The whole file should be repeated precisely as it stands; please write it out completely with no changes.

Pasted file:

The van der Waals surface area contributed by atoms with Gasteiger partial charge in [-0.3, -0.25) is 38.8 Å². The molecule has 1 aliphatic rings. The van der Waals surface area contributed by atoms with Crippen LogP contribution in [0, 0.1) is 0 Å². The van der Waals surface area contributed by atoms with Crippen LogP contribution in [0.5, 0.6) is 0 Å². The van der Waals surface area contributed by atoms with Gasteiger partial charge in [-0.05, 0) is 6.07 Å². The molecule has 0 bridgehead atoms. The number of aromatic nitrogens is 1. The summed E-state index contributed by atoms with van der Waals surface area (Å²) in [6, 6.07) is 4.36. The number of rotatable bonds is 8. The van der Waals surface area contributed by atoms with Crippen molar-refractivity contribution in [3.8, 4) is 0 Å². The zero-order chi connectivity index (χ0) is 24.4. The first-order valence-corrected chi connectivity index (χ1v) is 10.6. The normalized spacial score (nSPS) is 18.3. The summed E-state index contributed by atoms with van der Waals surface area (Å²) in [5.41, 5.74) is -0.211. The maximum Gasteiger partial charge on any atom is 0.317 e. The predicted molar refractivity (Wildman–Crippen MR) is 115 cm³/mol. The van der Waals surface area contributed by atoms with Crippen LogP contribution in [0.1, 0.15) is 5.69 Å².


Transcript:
The van der Waals surface area contributed by atoms with Gasteiger partial charge in [-0.3, -0.25) is 38.8 Å². The molecule has 1 aliphatic rings. The van der Waals surface area contributed by atoms with Crippen LogP contribution in [0, 0.1) is 0 Å². The van der Waals surface area contributed by atoms with Crippen LogP contribution in [0.5, 0.6) is 0 Å². The van der Waals surface area contributed by atoms with Gasteiger partial charge in [-0.05, 0) is 6.07 Å². The molecule has 0 bridgehead atoms. The number of aromatic nitrogens is 1. The summed E-state index contributed by atoms with van der Waals surface area (Å²) in [6, 6.07) is 4.36. The number of rotatable bonds is 8. The van der Waals surface area contributed by atoms with Crippen molar-refractivity contribution in [3.8, 4) is 0 Å². The zero-order chi connectivity index (χ0) is 24.4. The first-order valence-corrected chi connectivity index (χ1v) is 10.6. The normalized spacial score (nSPS) is 18.3. The summed E-state index contributed by atoms with van der Waals surface area (Å²) in [5.41, 5.74) is -0.211. The maximum Gasteiger partial charge on any atom is 0.317 e. The predicted molar refractivity (Wildman–Crippen MR) is 115 cm³/mol. The van der Waals surface area contributed by atoms with Crippen LogP contribution in [0.1, 0.15) is 5.69 Å².